Oil production crash fatal for stock market rally


  • The number of active US platforms fell to an 80-year low in May.
  • But a shortage of storage capacity will keep oil prices capped.
  • And the reduction in output is a distressing signal for GDP and the stock market.

The stock market rally seems unstoppable as the global economy begins to reopen. But the latest reading of a critical leading indicator of future oil production shows that the recovery may be premature. If the economy contracts as much as production suggests, stocks could be destined for another correction.

Oil production in the United States has fallen to its lowest level, according to data released by the energy services company Baker Hughes Co. The company has had weekly active US platforms since 1940. The tally provides a leading indicator of future production.

The number of rigs dropped by 34 to a record low of only 374 active oil rigs. In the first week of May last year, that number was 988, so this week’s tally represents a 62% year-on-year collapse on the other active platforms.

But don’t expect falling production to drive prices up for a long time. There is still a massive glut of supply and virtually no capacity to store new crude oil production.

Storage shortage to cap oil prices

Oil price per barrel of Brent crude oil, the international benchmark (YTD) | Graphic: TradingView

While hopes of reopening the economy are boosting the stock market, rising oil prices in the first week of May also gave a boost to stocks. But analysts warn stock markets not to get too excited about oil prices


Nicholas Cawley, market economist at Dailyfx.com wrote in a note on Wednesday:

The first month WTI oil futures will continue to be volatile until the storage problem is resolved and traders are confident that if their position expires they will be able to store oil at a reasonable price.

He added that the excess supply will remain unused for the foreseeable future:

World economic activity is unlikely to recover in the foreseeable future, demand for oil will remain weak, and the current imbalance against excessive supply will continue to limit any recovery in WTI’s oil futures.

Last month, West Texas Intermediary, the American benchmark for the price of a barrel, cratered in negative territory for the first time. A week later, Paul Sankey, an analyst at Mizuho Bank, warned that oil could drop to $ 100 a barrel in May.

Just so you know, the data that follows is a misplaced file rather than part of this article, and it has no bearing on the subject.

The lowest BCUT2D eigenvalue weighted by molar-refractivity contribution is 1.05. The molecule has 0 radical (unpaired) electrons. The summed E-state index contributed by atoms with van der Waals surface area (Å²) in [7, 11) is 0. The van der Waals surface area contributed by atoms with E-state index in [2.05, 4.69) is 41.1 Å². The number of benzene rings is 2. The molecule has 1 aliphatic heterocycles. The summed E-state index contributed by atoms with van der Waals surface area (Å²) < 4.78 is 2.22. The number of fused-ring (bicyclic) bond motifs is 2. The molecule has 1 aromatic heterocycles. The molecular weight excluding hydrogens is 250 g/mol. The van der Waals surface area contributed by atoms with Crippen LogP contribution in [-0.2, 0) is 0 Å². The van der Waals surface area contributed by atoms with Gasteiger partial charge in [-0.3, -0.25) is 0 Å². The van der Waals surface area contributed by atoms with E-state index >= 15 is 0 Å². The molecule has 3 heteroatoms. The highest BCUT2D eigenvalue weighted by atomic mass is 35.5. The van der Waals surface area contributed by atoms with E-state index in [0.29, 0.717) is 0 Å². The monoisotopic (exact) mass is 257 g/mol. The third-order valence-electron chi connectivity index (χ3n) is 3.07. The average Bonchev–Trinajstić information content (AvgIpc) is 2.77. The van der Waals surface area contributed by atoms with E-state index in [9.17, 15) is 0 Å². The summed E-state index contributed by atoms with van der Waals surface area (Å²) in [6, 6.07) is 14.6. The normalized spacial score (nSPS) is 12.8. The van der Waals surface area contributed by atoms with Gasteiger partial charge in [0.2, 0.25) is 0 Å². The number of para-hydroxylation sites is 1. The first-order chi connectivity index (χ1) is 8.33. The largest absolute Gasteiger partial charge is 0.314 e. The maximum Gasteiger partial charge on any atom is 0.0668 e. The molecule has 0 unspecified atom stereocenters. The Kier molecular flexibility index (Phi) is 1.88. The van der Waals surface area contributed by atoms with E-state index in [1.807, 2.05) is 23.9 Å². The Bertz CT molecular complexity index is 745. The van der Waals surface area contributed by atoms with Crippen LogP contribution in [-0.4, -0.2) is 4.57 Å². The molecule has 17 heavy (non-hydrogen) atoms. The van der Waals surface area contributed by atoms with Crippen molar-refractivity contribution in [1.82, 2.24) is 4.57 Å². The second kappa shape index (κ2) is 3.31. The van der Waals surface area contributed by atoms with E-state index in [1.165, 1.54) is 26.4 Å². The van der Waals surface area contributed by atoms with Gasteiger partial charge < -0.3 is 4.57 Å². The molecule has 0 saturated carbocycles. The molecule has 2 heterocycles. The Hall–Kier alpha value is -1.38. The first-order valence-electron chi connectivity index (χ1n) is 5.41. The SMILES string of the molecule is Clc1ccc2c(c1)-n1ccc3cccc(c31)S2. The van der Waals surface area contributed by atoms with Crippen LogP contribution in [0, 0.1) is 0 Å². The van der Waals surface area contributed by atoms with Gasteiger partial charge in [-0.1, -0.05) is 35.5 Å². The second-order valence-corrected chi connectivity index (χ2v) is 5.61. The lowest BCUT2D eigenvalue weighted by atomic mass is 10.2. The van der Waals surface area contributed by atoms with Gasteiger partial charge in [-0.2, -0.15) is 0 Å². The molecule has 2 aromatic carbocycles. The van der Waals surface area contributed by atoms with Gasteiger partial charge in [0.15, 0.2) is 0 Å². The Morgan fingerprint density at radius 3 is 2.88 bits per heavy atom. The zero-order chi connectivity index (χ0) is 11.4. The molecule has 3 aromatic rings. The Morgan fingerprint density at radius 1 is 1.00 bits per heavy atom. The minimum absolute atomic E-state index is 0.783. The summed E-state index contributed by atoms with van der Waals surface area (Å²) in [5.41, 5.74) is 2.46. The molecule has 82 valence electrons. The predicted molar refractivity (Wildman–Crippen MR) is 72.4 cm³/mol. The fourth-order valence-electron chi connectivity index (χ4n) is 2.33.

Oil production reveals sparkling stock market rally

1YR Chart showing the correlation between the stock market (S & P500 index in red) and oil prices (Brent Crude in blue) | Graphic: TradingView

The stock market was closely correlated to oil prices in the months leading up to the COVID-19 panic. The stocks appeared to be inspired by the crude markets.

In the last six months of 2019, the two markets moved in tandem, with stocks lagging slightly behind oil. Strategists observed the crude market to assess the risk of recession for future economic growth.

Julian Emanuel, head of equity and derivatives strategy at BTIG, said in January:

Inventories were much less of a leading indicator and more of a simultaneous indicator than they usually are. Oil has really found itself in the same current of geopolitical uncertainty. The price of oil tells you that there will be no recession. It strengthens. For me, this is the stock transmission loop.

Falling production and historically low prices are a distress signal for the global economy. The stock market continued to recover during the 2014 oil crash as GDP increased. The barrel crashed as the United States, Canada and Saudi Arabia increased production.

But today, there is a massive glut of supplies as the oil industry returns production to its historic lows. Meanwhile, GDP is in sharp contraction.

This will have a direct impact on equity market benchmarks through energy sector stocks, as a debt-laden energy sector faces a sustained demand shock. In the meantime, it is a global leading indicator of a depressed economy.

So do not look at oil prices and do not expect the stock market recovery to last.

Disclaimer: The opinions expressed in this article do not necessarily reflect the views of CCN.com. The above should not be considered as investment advice from CCN.com. The author has no investment positions in oil or US stocks at the time of writing.

This article was edited by Aaron Weaver.


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